Erin and Tim welcomed their baby boy Kingsley into the world just over three years ago. Unlike other children who spend around 37 to 42 weeks growing in their mother’s tummy, Kingsley was born prematurely at just 24 weeks.

Unlike the other babies in the ward, Kingsley needed extra support and had to be monitored 24/7 in the Neonatal Intensive Care (NIC) unit.

Erin and Tim, new parents themselves, did all they could to be with and provide for their newborn baby.

“For three weeks, Tim and I would drive to John Hunter Children’s Hospital every day, while also having the added stress of moving to a new house in the process. As soon as we woke up, we would go to the hospital and then we would come home very late, just to be able to spend as much time with Kingsley as we could,” Erin recalls.

The late nights, long drives, unpredictable weather and emotional distress began to eat away at Erin and Tim.

Despite wanting to be by Kingsley’s side for every procedure, check-in and operation, it was becoming increasingly exhausting for the new parents.

Fortunately, Ronald McDonald House gave Erin and Tim a home away from home so they could be near their son while he was in hospital.

“After a few nights in the hotel, a social worker approached us and told us we had been put on the list to stay at the Ronald McDonald House – and then they said we’d been approved to move in,” said Erin.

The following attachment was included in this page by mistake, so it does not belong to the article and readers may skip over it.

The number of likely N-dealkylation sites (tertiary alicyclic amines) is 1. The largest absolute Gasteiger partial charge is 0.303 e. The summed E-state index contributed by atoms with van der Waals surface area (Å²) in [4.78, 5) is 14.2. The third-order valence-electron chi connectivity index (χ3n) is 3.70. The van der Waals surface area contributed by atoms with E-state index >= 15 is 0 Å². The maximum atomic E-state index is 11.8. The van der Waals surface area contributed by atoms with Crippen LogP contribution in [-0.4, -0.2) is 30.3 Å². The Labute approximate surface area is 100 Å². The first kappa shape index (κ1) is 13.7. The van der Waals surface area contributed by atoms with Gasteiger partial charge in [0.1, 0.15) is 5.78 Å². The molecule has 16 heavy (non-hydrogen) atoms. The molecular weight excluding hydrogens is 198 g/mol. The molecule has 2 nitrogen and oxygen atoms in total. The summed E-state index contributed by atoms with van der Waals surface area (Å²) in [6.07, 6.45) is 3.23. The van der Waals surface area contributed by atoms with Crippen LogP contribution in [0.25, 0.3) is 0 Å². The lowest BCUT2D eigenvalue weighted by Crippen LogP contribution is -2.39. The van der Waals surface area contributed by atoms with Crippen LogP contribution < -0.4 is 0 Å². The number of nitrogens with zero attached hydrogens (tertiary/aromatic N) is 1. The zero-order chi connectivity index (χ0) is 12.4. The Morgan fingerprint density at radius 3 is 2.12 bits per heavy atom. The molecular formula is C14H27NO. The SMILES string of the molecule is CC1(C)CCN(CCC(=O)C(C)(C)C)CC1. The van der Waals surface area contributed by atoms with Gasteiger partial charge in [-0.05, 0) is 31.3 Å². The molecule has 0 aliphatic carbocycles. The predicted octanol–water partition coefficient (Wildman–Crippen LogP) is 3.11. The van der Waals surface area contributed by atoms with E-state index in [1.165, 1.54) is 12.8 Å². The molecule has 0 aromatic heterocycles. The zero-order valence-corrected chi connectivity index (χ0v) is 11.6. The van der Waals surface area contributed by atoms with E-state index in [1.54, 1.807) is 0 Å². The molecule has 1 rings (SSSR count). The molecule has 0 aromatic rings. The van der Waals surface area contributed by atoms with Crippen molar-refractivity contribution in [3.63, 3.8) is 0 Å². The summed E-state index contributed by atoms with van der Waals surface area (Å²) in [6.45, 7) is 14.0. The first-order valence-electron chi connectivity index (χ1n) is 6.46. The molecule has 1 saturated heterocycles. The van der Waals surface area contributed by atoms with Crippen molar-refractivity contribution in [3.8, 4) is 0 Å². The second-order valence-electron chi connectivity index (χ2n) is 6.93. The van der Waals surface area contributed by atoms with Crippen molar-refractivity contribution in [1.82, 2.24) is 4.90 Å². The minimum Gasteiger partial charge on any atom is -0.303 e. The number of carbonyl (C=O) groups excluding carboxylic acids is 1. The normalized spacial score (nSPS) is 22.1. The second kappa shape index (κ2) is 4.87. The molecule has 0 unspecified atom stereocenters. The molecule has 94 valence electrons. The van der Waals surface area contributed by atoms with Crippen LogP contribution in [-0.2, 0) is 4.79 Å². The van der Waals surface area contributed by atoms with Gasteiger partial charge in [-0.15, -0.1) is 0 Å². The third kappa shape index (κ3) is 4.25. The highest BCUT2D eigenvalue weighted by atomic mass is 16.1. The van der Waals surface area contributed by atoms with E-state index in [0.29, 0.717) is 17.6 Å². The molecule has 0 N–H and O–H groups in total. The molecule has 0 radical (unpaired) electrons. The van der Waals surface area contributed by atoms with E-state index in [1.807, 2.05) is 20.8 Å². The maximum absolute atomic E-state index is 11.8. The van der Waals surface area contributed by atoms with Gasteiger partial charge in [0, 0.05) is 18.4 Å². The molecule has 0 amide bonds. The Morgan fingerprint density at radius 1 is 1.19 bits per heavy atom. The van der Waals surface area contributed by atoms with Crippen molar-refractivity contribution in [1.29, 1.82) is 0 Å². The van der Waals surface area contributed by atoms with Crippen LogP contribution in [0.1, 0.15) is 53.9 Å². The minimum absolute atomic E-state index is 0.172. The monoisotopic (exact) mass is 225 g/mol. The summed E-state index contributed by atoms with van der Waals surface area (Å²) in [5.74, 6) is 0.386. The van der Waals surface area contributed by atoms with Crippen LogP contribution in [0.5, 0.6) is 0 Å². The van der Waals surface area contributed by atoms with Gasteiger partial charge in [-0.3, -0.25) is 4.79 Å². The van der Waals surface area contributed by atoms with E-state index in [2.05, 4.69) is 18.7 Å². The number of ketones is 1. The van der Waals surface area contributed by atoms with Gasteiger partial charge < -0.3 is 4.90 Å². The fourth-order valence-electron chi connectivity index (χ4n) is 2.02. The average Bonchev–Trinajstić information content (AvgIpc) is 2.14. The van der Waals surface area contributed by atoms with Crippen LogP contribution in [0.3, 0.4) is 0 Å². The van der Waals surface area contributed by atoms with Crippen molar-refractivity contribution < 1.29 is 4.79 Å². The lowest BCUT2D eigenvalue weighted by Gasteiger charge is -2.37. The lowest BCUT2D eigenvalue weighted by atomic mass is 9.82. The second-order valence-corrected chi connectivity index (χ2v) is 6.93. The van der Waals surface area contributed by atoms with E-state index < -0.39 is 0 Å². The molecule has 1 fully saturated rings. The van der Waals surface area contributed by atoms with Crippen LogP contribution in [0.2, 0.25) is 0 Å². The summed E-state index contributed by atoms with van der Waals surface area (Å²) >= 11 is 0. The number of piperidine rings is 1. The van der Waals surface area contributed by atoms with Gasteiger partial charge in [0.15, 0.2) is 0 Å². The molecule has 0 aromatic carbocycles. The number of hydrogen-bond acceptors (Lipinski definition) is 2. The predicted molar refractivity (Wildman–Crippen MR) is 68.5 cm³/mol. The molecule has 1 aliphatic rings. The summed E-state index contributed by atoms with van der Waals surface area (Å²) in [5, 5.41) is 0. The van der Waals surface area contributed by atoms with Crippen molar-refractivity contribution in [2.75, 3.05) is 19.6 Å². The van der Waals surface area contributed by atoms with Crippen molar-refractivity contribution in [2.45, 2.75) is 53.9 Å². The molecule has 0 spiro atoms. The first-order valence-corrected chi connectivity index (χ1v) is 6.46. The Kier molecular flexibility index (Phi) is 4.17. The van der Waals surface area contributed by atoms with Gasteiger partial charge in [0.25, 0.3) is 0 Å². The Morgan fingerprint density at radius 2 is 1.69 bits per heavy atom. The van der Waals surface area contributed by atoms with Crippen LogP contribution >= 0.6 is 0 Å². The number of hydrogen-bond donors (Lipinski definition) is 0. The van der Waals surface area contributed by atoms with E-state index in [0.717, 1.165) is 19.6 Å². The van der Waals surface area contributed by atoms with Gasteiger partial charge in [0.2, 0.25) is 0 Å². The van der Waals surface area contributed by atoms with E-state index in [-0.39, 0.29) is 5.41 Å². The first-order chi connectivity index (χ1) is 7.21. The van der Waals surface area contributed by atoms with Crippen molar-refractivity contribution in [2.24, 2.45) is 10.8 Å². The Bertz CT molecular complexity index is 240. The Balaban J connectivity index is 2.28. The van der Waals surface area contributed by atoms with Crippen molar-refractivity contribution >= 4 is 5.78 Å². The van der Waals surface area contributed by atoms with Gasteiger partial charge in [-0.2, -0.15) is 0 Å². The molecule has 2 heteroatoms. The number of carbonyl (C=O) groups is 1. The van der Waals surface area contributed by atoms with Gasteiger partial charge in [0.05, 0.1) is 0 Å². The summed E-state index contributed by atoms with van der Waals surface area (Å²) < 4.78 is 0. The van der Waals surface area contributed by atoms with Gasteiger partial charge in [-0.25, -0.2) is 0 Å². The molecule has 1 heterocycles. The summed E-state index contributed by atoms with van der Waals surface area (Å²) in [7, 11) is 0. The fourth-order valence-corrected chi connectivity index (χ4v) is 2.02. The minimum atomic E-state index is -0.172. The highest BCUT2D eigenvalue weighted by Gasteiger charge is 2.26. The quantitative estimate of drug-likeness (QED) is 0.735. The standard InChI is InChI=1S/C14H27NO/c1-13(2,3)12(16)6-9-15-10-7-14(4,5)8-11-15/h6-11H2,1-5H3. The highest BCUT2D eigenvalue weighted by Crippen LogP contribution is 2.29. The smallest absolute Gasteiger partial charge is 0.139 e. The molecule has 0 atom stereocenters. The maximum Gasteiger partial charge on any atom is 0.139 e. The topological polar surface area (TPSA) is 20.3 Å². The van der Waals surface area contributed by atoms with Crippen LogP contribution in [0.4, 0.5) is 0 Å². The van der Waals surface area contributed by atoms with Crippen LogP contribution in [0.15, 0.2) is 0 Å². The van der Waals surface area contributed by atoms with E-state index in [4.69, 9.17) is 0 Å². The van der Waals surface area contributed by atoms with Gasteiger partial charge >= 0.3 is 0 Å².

Instead of driving an hour or more from the Central Coast to see their baby boy, Ronald McDonald House were able to give them peace of mind.

“When we moved in it felt like so much relief. We could see Kingsley at any time we wanted, relieved that if anything went wrong, we would be within walking distance.”

The Ronald McDonald House was able to provide a range of facilities for Erin and Tim, to ensure they could maintain a sense of normality whilst they cared for Kingsley.

In the moments of hardship and struggle, Erin recalls that the Ronald McDonald House staff always pulled through for them.

“Being in the house brought a smile back on our faces. A time that had started off so incredibly stressful began to get easier,” Erin said.

“The staff at the house would always have their door open for the families and assisted us with whatever we needed.”

Finally, after many heartbreaking moments and one-hundred and twenty days as a patient at John Hunter Children’s Hospital, Kingsley could go home.

Erin and Tim believe that the help Ronald McDonald House provided truly made all the difference in Kingsley’s recovery and their own lives.

“The house and the rooms that we used not only helped Tim and I remain sane during our stressful journey, but I believe it helped keep Kingsley strong and healthy as well. We were able to be with him,” Erin said.

Ronald McDonald House in Newcastle ensures families with sick children get the full support they need during what can be the most stressful time of their lives.

For the month of September, community members, gyms and businesses will pull together for the Ride for Sick Kids to provide crucial funds that will help us to keep our doors open so we can support hundreds of other families, just like Kingsley’s.

Will you get on a bike and join the ride for Kingsley?